It seems that we have two choices: hold off on our analysis until some way is found to practically calculate these benefits, or "wing it" (use cumulative discounted real cost savings as a surrogate for social benefits) until an algorithm is in place to credibly measure consumers' surplus. Under the latter option, won't we improve our planning?
Criticism: Does Not Account for Latent Demand
A failure to account for latent demand has also been cited as a decisive problem with our approach (and with LCP more generally). The essence of this is that LCP assumes an independence of demand and supply. A performance target in the form of a demand estimate (e.g., a load forecast) is specified, estimated, and simulated independent of how the target is met. While this poses few problems in energy, its application in transportation is problematic because new capacity in transportation may lead to new (latent) demand that would be excluded from the original demand estimate.
In our view, this objection has force to an extremely limited degree. What is commonly referred to as "latent demand" includes two distinct elements: (1) travelers who are meeting their accessibility needs in one way, take advantage of new capacity and shift their traveling behavior; (2) the new capacity stimulates an increase in end-use demand for accessibility. The first element is accounted for fully by a least-cost approach, since a least-cost model, in principle, is designed to optimize relative to a specified performance target that does not change because of any new capacity. For example, a work trip before the opening of a new bridge may have been subject to congestion cost, but it was accounted for. Now the commuter may incorporate the bridge in his/her more efficient traveling plans. The end-use requirement, i.e., one work trip, does not change as a result of the new bridge.
On the other hand, to the extent that supply increments actually stimulate "end use" demand, so that "stay at homes" suddenly are induced to travel (usually for social/recreational purposes) under the impetus of a new highway or bridge, the performance targets actually move, and the independence assumption is breached. But we view this component of latent demand as de minimis in comparison to the former component. Rather than throwing out the baby with the bath water, we would suggest that empirical data generated from regional experience be used to make estimates of latent demand on this second account and to adjust demand accordingly under the assumption of new supply. This can be implemented directly within a least cost framework.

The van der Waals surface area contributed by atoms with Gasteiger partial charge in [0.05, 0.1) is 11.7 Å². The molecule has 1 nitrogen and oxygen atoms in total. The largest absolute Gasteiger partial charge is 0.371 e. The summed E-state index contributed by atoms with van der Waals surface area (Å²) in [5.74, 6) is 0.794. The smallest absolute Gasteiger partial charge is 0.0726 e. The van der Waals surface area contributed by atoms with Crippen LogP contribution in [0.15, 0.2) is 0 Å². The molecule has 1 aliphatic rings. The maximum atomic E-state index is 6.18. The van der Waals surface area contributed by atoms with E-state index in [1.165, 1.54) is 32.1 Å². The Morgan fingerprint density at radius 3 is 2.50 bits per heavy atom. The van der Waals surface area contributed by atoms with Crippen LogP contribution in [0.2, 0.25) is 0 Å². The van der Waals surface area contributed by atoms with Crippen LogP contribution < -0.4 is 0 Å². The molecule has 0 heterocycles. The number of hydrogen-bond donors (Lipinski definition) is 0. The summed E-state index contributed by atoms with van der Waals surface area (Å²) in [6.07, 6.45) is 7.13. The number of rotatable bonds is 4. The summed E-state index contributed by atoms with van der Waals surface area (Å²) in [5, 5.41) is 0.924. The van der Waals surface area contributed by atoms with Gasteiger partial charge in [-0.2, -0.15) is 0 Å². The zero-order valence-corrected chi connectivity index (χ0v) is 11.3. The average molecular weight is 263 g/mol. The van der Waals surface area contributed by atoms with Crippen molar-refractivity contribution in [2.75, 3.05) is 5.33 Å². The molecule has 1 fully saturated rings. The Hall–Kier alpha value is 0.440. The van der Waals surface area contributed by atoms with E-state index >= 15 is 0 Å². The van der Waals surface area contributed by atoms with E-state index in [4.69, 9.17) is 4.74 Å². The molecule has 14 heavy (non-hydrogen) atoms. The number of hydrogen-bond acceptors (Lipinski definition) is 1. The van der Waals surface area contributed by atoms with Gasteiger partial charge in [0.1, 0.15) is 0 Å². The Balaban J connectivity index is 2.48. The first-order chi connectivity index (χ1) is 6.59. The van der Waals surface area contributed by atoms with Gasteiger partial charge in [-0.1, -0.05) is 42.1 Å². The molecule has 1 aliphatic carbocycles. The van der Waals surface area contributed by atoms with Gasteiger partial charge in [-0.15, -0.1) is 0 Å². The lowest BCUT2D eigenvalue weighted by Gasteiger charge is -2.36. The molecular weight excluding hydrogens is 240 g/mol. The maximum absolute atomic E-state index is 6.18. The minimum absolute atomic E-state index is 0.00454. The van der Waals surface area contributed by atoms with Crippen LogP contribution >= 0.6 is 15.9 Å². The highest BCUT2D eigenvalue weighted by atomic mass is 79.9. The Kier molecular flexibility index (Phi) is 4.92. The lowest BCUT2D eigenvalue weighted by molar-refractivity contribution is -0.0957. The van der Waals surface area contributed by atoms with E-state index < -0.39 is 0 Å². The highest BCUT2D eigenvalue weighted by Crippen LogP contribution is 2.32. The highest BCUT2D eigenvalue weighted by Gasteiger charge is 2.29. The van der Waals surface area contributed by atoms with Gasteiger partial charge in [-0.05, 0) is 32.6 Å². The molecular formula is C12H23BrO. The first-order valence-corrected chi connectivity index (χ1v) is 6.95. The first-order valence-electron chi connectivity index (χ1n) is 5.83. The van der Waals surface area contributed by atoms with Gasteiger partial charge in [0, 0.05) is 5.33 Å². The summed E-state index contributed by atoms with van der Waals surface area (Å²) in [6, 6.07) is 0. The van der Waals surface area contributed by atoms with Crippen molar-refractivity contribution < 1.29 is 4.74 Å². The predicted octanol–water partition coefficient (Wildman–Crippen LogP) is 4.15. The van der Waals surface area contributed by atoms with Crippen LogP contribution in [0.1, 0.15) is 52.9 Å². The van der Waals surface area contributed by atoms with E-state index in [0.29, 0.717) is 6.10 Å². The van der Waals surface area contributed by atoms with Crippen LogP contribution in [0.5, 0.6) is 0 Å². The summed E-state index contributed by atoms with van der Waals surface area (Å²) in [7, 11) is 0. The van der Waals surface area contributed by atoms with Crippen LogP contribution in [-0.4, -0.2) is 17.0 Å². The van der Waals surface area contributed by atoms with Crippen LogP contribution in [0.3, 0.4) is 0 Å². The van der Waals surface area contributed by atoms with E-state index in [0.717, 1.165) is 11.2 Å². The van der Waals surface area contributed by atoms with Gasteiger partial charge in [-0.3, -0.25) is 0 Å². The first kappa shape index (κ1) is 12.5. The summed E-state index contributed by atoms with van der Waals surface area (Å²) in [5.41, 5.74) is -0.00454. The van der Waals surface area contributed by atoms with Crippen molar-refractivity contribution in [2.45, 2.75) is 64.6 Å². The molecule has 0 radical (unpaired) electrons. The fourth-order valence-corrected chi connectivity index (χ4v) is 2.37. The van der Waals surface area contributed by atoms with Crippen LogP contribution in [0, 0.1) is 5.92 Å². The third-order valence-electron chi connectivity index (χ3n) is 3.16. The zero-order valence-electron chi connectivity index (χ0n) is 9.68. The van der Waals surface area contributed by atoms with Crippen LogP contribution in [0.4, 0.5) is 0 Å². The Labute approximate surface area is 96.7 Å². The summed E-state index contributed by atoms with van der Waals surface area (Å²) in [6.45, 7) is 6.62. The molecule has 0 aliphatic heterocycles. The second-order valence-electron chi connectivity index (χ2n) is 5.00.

CHOOSING AMONG THE DIFFERENT APPROACHES
While the political environment governing transportation is highly complex and that no jurisdiction will allow itself to abide mechanically by the results of a single-criterion analysis, that is all the more reason, the authors believe, to persist in advancing a method whose results are more unitary, definitive and neutral. Analysis should exist as a counterpoint to politics. If an unambiguous cost-effectiveness criterion is superseded by other considerations, this should be clear and acknowledged. To submerge estimates of net benefit within a broader and less rigorous notion of cost effectiveness and then to further submerge cost effectiveness within a melange of multiple criteria, hard and soft, would effectively suppress information that is useful, available, and in the public interest.
Of course, any "hard" estimate of net social benefit must be qualified considering uncertainties and defects in methodology. But it is crucial that we highlight separately the results of our analytical machine on the one hand and the political constraints that may force us to deviate from the prescriptions on the other. It is wrong, though, to disregard the output of a credible analytical model. The object of planning is, after all, to reach the best decisions possible under admitted methodological, informational, and political constraints.
Because of its tendency to confound analysis and politics, the authors strongly urge that multi-criterion methods be rejected in favor of single-criterion methods. Within the cohort of single-criterion methods, LCP should be favored over BCA. Put briefly, BCA is a proven technique for single project evaluation and has merit as a means of evaluating a small number of alternative projects. We are dubious, though, about its aptness or practicality in a systems context. Devising a regional transportation strategy is a classic systems planning problem which BCA simply has not been designed to deal with.
We take strong exception to the thesis advanced in COMSIS that LCP and BCA are approximately equivalent. We view LCP as a methodology that has evolved in the context of system evaluation, as opposed to BCA that has evolved in project evaluation. The proposed principle that all projects with positive net benefits be pursued is difficult to implement in an environment where any one transportation alternative affects the parameters governing all others. The classic economist's assumption "all other things being equal" doesn't work in regards the highly intricate and interdependent system of regional transportation.